Couple Celebrates Their Projects Colliding as Northrop Grumman Helps NASA Retrieve Spacecraft After Splashdown
By Michelle A. Monroe
Two aerospace engineers fall in love, get married and spend years in each other’s professional orbits before they finally collide.
It’s a story practically written in the stars.
Debra and Joe, who work for Northrop Grumman and NASA, respectively, got the rare opportunity to tell their friends and family about how their projects came together for the spacecraft splashdown in December.
Debra and Joe grew up in a similar area of Wisconsin but didn’t meet until their last year attending the University of Minnesota where, as aerospace engineering majors, they were assigned to the same design project. They hit it off, said Joe, and later married; they now live in California.
Debra, now a Northrop Grumman program manager of another high-energy laser program, worked on a 150-kilowatt class laser that was installed on the U.S. Navy’s USS Portland. Now a chief engineer, Joe worked as a manager on NASA’s Orion spacecraft for the Artemis I mission, the first in a series of missions focused on deep space exploration and establishing a sustainable human presence on and around the moon. Crews aboard the USS Portland recovered and transported the Orion capsule back to land following its splashdown.
“It’s really cool how our two programs came together. It was a great feeling to coincide with something my husband worked on for so many years.”
— Debra, Program Manager
While Northrop Grumman and NASA often collaborate, this December was the first time the couple had their projects intersect.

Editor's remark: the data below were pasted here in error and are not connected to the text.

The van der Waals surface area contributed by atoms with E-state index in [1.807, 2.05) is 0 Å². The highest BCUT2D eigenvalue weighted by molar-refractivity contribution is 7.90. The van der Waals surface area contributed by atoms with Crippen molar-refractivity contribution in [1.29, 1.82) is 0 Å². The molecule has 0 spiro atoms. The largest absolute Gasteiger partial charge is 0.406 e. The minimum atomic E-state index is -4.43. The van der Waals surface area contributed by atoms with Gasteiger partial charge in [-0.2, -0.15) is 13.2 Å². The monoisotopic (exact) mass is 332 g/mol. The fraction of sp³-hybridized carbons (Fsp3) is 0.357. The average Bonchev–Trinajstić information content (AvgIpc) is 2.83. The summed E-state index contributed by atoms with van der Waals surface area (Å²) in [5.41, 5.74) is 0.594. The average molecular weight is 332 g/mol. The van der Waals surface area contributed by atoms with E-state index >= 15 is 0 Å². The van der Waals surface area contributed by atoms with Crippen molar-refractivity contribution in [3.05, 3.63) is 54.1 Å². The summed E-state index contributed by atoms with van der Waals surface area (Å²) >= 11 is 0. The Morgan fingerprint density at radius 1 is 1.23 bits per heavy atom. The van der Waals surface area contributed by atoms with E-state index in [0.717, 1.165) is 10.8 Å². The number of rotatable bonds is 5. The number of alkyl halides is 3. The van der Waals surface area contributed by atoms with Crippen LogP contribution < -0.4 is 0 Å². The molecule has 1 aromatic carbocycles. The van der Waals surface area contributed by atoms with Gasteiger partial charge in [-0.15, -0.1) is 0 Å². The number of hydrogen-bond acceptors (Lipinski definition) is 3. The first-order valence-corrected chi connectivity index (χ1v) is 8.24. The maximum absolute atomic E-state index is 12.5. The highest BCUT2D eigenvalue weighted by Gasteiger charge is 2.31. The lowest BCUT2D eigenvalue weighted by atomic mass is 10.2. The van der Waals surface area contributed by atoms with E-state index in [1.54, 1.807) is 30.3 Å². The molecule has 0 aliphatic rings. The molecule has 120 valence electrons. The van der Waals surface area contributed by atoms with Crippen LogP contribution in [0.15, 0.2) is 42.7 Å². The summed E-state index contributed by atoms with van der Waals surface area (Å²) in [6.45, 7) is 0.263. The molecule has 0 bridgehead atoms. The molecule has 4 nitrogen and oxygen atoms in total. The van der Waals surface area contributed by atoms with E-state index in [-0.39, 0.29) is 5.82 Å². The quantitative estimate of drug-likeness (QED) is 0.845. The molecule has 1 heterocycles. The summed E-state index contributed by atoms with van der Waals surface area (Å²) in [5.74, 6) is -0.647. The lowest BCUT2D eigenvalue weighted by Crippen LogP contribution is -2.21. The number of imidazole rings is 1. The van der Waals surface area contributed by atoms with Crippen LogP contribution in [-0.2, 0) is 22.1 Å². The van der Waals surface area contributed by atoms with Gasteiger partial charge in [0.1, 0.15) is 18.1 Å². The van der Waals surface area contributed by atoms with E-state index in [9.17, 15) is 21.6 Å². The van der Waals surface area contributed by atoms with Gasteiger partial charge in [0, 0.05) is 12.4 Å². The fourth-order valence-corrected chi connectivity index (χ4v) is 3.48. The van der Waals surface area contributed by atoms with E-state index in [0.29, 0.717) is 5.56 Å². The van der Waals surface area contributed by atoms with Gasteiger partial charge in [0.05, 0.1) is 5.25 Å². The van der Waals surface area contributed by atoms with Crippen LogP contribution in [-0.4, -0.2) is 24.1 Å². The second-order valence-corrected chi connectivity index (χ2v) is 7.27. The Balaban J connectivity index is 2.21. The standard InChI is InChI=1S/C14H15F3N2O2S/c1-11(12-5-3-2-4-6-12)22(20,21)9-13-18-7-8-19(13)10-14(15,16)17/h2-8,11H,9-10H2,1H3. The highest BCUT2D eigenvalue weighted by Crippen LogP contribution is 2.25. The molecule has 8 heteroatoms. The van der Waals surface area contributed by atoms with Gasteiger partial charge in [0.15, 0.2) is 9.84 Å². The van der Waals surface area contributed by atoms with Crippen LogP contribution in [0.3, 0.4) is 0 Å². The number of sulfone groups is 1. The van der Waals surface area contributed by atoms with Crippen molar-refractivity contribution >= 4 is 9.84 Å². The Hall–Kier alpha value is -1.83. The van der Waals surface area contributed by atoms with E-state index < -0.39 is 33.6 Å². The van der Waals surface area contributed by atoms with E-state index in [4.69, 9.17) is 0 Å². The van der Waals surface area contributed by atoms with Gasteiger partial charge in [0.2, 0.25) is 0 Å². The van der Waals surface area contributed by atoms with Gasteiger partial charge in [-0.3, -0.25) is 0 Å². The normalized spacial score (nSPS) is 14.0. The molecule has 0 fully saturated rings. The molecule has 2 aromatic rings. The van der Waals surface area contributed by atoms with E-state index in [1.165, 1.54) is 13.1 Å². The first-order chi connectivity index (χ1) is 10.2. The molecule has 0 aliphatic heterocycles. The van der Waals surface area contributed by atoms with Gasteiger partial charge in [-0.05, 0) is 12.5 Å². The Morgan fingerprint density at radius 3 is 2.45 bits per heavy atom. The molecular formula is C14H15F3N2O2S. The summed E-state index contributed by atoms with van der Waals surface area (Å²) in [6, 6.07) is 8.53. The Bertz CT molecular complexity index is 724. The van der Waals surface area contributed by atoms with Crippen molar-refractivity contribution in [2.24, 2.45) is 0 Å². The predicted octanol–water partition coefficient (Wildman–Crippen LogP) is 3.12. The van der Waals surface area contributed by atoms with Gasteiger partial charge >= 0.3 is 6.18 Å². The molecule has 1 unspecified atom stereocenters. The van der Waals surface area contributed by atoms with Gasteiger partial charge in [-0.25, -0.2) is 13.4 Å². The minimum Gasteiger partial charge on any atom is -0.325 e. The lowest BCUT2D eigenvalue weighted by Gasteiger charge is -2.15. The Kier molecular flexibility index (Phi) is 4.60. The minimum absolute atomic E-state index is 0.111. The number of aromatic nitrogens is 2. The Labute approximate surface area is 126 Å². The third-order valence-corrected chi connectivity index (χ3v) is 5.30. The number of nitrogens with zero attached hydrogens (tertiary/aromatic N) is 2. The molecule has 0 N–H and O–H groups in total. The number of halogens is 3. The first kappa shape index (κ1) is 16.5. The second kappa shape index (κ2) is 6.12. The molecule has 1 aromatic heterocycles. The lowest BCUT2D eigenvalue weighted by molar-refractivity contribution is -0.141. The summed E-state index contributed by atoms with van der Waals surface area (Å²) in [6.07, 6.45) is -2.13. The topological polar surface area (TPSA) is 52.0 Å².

“When I realized the ship with my team’s laser was going to go get that capsule, I was pretty excited,” said Debra, who broke the news to her husband.
They have supported each other in their careers over the years, with Debra attending launches in Florida, and Joe watching the laser roll down the streets of Redondo Beach, California, on a custom semi-trailer that had to avoid hitting traffic signals with the immensely tall mirror turret on its way to the USS Portland.
“I didn’t know about our projects intersecting until just a few days prior to the landing,” Joe said. “It’s one of those wild coincidences.”
Powered by NASA’s Space Launch System, which includes Northrop Grumman-manufactured solid rocket boosters, Orion blasted off on Nov. 16, 2022. At its most distant point from Earth, the spacecraft traveled about 268,000 miles — thousands of miles beyond the moon — going farther than any human-rated spacecraft has ever flown. The laser tracked Orion’s splashdown journey and generated estimated location coordinates of the capsule’s location after splashdown.
On Dec. 11, 2022, the Orion capsule splashed down in the Pacific Ocean off the coast of Baja California and the USS Portland retrieved it.
Joe and Debra were both at home as the splashdown aired live on TV.
“I was very emotional watching it splash down because I had been on the project all those years and I thought of all the hard work that everybody put into it,” Joe said. “It was very rewarding, and it was a great sense of accomplishment and relief for everything to go perfectly.”
When asked if they had words of wisdom to share with others who want to be great teammates with their partner, Joe shared that his advice would be to support one other and be kind. Debra shared a similar perspective.
“It’s really cool how our two programs came together,” Debra said. “It was a great feeling to coincide with something my husband worked on for so many years.”
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